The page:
Blumenauer served as Oregon campaign chair for both John Kerry's and Barack Obama's presidential campaigns.[18]

In Congress, Blumenauer is noted for his advocacy for mass transit, such as Portland's MAX Light Rail and the Portland Streetcar,[19] and, as a strong supporter of legislation that promotes bicycle commuting, cycles from his Washington residence to the Capitol and even to the White House for meetings.[20]

Among the bills that Blumenauer has sponsored that have become law are the Bunning-Bereuter-Blumenauer Flood Insurance Reform Act of 2004[21] and the Senator Paul Simon Water for the Poor Act of 2005.[22] In addition, the Legal Timber Protection Act passed as part of the 2008 Farm Bill, while the Bicycle Commuter Act passed with the 2008 bailout bill.[23]

He was active in pressuring the United States to take greater action during the Darfur conflict.[24]

In the political aftermath of Hurricane Katrina Blumenauer noted that he was among those who had pointed out the vulnerability of New Orleans and encouraged Congress to help that city and the gulf coast get better prepared:

  • September 15, 2004: Mr. Speaker, barely have we recovered from Hurricane Hugo and we are seeing Hurricane Ivan pose the threat that has long been feared by those in Louisiana, that this actually might represent the loss of the City of New Orleans. Located 15 feet below sea level, there is the potential of a 30-foot wall of water putting at risk $100 billion of infrastructure and industry and countless lives.[25]
  • January 26, 2005: Mr. Speaker, I recently had the opportunity to view the devastation in Southeast Asia as a result of the tsunami. As appalled as I was by what I saw, I must confess that occasionally my thoughts drifted back to the United States. What would have happened if last September, Hurricane Ivan had veered 40 miles to the west, devastating the city of New Orleans? One likely scenario would have had a tsunami-like 30-foot wall of water hitting the city, causing thousands of deaths and $100 billion in damage...The experience of Southeast Asia should convince us all of the urgent need for congressional action to prevent wide-scale loss of life and economic destruction at home and abroad. Prevention and planning will pay off. Maybe the devastation will encourage us to act before disaster strikes.[26]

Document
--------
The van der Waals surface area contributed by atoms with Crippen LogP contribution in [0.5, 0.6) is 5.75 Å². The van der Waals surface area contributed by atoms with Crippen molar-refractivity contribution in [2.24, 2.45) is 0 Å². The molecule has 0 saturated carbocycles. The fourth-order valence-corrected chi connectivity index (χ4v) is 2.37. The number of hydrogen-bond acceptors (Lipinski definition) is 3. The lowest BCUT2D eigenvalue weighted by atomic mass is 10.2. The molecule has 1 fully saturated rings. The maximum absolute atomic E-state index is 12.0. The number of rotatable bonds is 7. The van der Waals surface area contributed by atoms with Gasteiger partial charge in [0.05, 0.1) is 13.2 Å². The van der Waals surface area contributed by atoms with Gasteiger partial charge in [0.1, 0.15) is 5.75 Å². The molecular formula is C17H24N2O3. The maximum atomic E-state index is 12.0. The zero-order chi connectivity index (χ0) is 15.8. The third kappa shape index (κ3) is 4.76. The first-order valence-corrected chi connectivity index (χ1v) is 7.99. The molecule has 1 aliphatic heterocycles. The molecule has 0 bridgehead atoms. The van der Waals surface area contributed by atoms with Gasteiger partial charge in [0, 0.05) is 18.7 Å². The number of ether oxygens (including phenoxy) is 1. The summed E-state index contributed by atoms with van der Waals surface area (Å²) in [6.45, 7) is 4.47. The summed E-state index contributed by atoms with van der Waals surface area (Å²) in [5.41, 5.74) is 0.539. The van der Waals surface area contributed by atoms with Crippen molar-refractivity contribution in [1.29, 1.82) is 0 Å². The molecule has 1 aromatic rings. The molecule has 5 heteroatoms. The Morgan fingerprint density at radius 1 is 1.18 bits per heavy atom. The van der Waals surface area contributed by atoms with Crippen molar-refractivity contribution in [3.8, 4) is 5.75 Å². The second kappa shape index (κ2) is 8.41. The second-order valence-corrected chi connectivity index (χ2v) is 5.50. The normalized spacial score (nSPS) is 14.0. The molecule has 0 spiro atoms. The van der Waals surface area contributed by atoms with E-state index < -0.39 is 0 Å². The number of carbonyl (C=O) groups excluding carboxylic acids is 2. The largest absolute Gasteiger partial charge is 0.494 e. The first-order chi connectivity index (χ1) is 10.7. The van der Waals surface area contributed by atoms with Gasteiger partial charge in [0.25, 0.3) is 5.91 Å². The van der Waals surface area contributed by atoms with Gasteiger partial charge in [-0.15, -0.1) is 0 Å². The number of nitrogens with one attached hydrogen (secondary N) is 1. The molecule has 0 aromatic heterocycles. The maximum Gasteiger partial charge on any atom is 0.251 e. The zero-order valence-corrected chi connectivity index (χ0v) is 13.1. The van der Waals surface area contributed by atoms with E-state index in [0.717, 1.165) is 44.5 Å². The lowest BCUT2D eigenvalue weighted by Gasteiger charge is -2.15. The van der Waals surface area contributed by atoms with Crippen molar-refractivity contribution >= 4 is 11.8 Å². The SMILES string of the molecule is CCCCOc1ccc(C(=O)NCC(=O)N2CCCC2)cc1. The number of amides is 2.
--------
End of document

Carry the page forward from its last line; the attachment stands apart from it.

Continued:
Blumenauer in 2011

Blumenauer is a supporter of the World Trade Organization (WTO)[27] and has voted for "free trade" agreements with Peru, Australia, Singapore, Chile[28] as well as Africa and the Caribbean.[29] Blumenauer's support for these free trade agreements has angered progressives, environmental and labor activists. In 2004, he voted against the Central America Free Trade Agreement (CAFTA). On September 24, 2007, four labor and human rights activists were arrested in Blumenauer's office protesting the congressman's support for the Peru Free Trade Agreement.[30]

In February 2009, after an incident in Connecticut wherein a domesticated chimpanzee severely mauled a woman gained national attention, Blumenauer sponsored the Captive Primate Safety Act to bar the sale or purchase of non-human primates for personal possession between states and from outside of the country.[31] The previous year, in June 2008, Blumenauer had sponsored legislation to ban interstate trafficking of great apes, which had passed in the House but been tabled by the Senate.[32]

Blumenauer received some media attention during the political debate over health care reform for sponsoring an amendment to the America's Affordable Health Choices Act of 2009 to change current procedures to mandate that Medicare pay for end-of-life counseling.[33] The amendment, as introduced, was based on an earlier proposal cosponsored by Blumenauer and Republican Representative Charles Boustany of Louisiana.[34] The amendment generated controversy, with conservative figures, such as 2008 vice presidential candidate and former Governor of Alaska Sarah Palin, suggesting that the amendment, if made law, would be used as a cover for the United States federal government to set up "death panels" that would be used to determine which people received medical treatment.[35] Blumenauer sharply criticized the claim as "mind-numbing" and called it an "all-time low." His rebuke was echoed by Republican Senator Johnny Isakson of Georgia, who scorned the "death panels" claim as "nuts."[36]